Seth Klarman’s investment thesis that the stock market is headed lower could be accurate, says BTIG Chief Global Strategist Dan Greenhaus – it just might not be due to US Federal Reserve tapering.
ValueWalk was the first media to report on Klarman’s private investor letter, where the legendary fund manager said the Fed stimulus-based economy reminded him of the “Truman Show” for its false pretense.
Greenhaus considers history of Fed involvement in market stabilization
“At the root of Seth Klarman’s recent observations on equities is a fundamental disagreement that has persisted since the first moment the Federal Reserve engaged in ‘unconventional’ and extraordinary monetary policy,” Greenhaus politely noted in a research note to investors. “For many, the economic recovery and rise in equity prices contains some amount of ‘artificiality,’ since low interest rates have been, for those in question, the proximate cause for the turnaround.”
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Regardless of Fed, stocks appear overvalued
Greenhaus makes the point that regardless of the cause, the stock market could be overvalued. “Leaving aside the justification, or lack thereof, surrounding Fed intervention, the question for investors five years later what a reversal, or a moderation, of these policies means for investments,” he wrote. “Most prominently of late is what we believe to be the most credible of bearish arguments; that the Fed’s low interest rate policy has, among other things, permitted corporate buybacks at a level sufficient to boost EPS growth even with modest revenue growth.”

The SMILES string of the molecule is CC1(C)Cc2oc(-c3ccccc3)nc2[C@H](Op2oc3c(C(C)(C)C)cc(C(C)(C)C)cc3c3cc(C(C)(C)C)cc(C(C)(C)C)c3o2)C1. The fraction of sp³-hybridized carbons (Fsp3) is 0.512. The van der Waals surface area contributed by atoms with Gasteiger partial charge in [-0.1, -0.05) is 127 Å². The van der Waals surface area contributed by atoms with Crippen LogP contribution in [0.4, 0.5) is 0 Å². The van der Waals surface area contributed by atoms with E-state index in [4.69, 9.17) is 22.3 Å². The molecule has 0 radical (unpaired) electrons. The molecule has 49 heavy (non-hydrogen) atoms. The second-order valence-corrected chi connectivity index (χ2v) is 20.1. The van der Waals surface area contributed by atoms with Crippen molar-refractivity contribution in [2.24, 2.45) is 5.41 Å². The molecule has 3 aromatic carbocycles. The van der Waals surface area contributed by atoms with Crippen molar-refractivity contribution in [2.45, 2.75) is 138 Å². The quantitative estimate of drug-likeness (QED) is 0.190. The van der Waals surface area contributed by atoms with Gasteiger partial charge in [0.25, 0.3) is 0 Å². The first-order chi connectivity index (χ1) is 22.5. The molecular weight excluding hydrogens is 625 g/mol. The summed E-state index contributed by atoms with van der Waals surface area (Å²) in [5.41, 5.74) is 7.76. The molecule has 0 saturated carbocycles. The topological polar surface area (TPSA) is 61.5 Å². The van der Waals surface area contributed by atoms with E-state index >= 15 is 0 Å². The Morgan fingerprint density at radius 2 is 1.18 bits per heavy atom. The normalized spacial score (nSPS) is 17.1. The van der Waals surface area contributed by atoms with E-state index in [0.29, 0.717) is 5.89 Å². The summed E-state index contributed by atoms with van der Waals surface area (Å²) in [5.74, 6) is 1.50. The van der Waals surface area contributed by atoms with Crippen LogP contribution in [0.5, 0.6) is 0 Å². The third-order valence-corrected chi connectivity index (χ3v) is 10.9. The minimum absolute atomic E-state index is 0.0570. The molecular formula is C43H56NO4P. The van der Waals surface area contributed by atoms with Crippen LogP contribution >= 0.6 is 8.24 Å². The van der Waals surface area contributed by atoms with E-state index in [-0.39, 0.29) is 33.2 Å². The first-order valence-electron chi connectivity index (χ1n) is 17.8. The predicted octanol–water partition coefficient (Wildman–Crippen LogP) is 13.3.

Harken back to 1940s
Greenhaus harkens back to the Herbert Hoover Great Depression days, when then US Treasury Secretary Andrew Mellon had accumulated a significant dose of “artificial stimulus” to bolster the economy. “Put simply, what the Fed is doing, while unusual, is causing an entirely usual response,” he wrote. “This is not to say the Fed is too easy, or not loose enough, or causing bubbles or anything along those lines. Simply, what the Fed is doing to asset prices is, in their view, normal.”
While many may look at the depression, Greenhaus says the 1940s are the historical period to consider: “In April 1942, in an effort to support the war effort, the Federal Reserve committed to maintaining a ceiling of 3/8 percent on Treasury bills. For longer term securities, the ceiling was set at 2.50% and the Fed committed to purchasing any assets necessary to peg rates at these levels and did so until raising the peg in 1947. Such a promise eventually contributed (along with wartime price controls which ended in mid-1946) to a surge in post war inflation,” he wrote, potentially noting a precursor to inflation in today’s US economy.
What could happen to stocks in such an economic environment? Greenhaus pointed to a digestion period at the conclusion of 1949s before stocks resumed their upward bias. “As the Fed winds down its asset purchase program and as the expansion matures, taking a more defensive stance is surely the most prudent course of action,” Greenhaus concludes.